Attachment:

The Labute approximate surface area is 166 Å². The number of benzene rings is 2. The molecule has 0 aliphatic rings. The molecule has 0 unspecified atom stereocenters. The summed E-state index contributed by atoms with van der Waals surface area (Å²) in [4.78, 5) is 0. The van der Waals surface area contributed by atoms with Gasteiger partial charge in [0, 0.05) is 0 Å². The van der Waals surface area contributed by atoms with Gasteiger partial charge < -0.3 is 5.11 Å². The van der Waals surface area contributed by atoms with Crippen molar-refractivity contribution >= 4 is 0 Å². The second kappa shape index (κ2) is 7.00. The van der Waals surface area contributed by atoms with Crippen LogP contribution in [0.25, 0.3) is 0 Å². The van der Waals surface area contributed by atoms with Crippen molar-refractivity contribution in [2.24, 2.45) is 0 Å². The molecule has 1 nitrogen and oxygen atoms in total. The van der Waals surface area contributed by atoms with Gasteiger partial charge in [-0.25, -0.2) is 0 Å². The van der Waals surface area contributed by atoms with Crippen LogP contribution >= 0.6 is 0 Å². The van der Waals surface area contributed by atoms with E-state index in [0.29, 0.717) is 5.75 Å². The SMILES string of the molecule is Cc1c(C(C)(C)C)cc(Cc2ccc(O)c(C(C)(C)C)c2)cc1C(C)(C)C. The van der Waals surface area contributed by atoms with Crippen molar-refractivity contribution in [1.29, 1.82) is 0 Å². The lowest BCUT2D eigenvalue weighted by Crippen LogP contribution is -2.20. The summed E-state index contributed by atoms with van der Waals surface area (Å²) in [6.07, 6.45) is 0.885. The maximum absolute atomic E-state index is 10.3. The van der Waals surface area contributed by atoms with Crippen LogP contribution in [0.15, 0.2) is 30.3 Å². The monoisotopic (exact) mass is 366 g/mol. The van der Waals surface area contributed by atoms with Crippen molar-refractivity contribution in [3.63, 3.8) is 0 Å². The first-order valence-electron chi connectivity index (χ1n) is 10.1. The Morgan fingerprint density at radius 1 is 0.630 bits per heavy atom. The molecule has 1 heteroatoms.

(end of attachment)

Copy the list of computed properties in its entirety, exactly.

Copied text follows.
The Labute approximate surface area is 166 Å². The number of benzene rings is 2. The molecule has 0 aliphatic rings. The molecule has 0 unspecified atom stereocenters. The summed E-state index contributed by atoms with van der Waals surface area (Å²) in [4.78, 5) is 0. The van der Waals surface area contributed by atoms with Gasteiger partial charge in [0, 0.05) is 0 Å². The van der Waals surface area contributed by atoms with Gasteiger partial charge < -0.3 is 5.11 Å². The van der Waals surface area contributed by atoms with Crippen molar-refractivity contribution >= 4 is 0 Å². The second kappa shape index (κ2) is 7.00. The van der Waals surface area contributed by atoms with Crippen LogP contribution in [0.25, 0.3) is 0 Å². The van der Waals surface area contributed by atoms with Crippen molar-refractivity contribution in [2.24, 2.45) is 0 Å². The molecule has 1 nitrogen and oxygen atoms in total. The van der Waals surface area contributed by atoms with Gasteiger partial charge in [-0.25, -0.2) is 0 Å². The van der Waals surface area contributed by atoms with Crippen LogP contribution >= 0.6 is 0 Å². The van der Waals surface area contributed by atoms with E-state index in [0.29, 0.717) is 5.75 Å². The SMILES string of the molecule is Cc1c(C(C)(C)C)cc(Cc2ccc(O)c(C(C)(C)C)c2)cc1C(C)(C)C. The van der Waals surface area contributed by atoms with Crippen molar-refractivity contribution in [1.29, 1.82) is 0 Å². The lowest BCUT2D eigenvalue weighted by Crippen LogP contribution is -2.20. The summed E-state index contributed by atoms with van der Waals surface area (Å²) in [6.07, 6.45) is 0.885. The maximum absolute atomic E-state index is 10.3. The van der Waals surface area contributed by atoms with Crippen LogP contribution in [0.15, 0.2) is 30.3 Å². The monoisotopic (exact) mass is 366 g/mol. The van der Waals surface area contributed by atoms with Crippen molar-refractivity contribution in [3.63, 3.8) is 0 Å². The first-order valence-electron chi connectivity index (χ1n) is 10.1. The Morgan fingerprint density at radius 1 is 0.630 bits per heavy atom. The molecule has 1 heteroatoms.